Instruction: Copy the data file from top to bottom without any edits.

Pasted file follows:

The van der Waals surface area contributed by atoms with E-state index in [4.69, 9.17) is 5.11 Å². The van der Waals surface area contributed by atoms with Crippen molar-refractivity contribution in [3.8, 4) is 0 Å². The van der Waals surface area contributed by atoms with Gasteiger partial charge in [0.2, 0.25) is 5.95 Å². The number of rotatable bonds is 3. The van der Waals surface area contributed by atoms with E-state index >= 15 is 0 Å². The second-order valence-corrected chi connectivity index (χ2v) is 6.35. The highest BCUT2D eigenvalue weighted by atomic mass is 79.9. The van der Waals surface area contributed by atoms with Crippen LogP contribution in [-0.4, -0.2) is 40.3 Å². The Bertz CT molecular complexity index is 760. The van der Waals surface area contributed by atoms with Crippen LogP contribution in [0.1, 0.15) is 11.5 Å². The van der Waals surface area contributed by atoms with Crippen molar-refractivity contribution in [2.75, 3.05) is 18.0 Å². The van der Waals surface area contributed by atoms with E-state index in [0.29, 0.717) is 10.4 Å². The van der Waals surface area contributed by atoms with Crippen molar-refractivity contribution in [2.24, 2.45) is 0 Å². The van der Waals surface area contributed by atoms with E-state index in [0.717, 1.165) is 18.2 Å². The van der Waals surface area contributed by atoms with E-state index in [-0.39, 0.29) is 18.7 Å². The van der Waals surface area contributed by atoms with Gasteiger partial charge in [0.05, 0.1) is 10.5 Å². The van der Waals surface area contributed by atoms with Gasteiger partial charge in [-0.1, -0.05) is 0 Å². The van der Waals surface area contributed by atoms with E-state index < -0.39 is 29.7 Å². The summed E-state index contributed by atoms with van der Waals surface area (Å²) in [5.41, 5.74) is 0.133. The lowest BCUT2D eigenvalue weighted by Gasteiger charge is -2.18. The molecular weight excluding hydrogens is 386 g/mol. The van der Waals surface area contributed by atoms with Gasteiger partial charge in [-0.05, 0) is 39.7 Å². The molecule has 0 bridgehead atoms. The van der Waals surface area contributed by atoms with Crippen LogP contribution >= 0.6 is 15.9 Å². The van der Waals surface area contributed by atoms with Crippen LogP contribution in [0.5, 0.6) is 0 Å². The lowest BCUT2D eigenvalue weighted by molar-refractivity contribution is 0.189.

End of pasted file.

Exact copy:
The van der Waals surface area contributed by atoms with E-state index in [4.69, 9.17) is 5.11 Å². The van der Waals surface area contributed by atoms with Crippen molar-refractivity contribution in [3.8, 4) is 0 Å². The van der Waals surface area contributed by atoms with Gasteiger partial charge in [0.2, 0.25) is 5.95 Å². The number of rotatable bonds is 3. The van der Waals surface area contributed by atoms with E-state index >= 15 is 0 Å². The second-order valence-corrected chi connectivity index (χ2v) is 6.35. The highest BCUT2D eigenvalue weighted by atomic mass is 79.9. The van der Waals surface area contributed by atoms with Crippen LogP contribution in [-0.4, -0.2) is 40.3 Å². The Bertz CT molecular complexity index is 760. The van der Waals surface area contributed by atoms with Crippen LogP contribution in [0.1, 0.15) is 11.5 Å². The van der Waals surface area contributed by atoms with Crippen molar-refractivity contribution in [2.75, 3.05) is 18.0 Å². The van der Waals surface area contributed by atoms with E-state index in [0.29, 0.717) is 10.4 Å². The van der Waals surface area contributed by atoms with Crippen molar-refractivity contribution in [2.24, 2.45) is 0 Å². The van der Waals surface area contributed by atoms with E-state index in [0.717, 1.165) is 18.2 Å². The van der Waals surface area contributed by atoms with E-state index in [-0.39, 0.29) is 18.7 Å². The van der Waals surface area contributed by atoms with Gasteiger partial charge in [0.05, 0.1) is 10.5 Å². The van der Waals surface area contributed by atoms with Gasteiger partial charge in [-0.1, -0.05) is 0 Å². The van der Waals surface area contributed by atoms with E-state index < -0.39 is 29.7 Å². The summed E-state index contributed by atoms with van der Waals surface area (Å²) in [5.41, 5.74) is 0.133. The lowest BCUT2D eigenvalue weighted by Gasteiger charge is -2.18. The molecular weight excluding hydrogens is 386 g/mol. The van der Waals surface area contributed by atoms with Gasteiger partial charge in [-0.05, 0) is 39.7 Å². The molecule has 0 bridgehead atoms. The van der Waals surface area contributed by atoms with Crippen LogP contribution >= 0.6 is 15.9 Å². The van der Waals surface area contributed by atoms with Crippen LogP contribution in [0.5, 0.6) is 0 Å². The lowest BCUT2D eigenvalue weighted by molar-refractivity contribution is 0.189.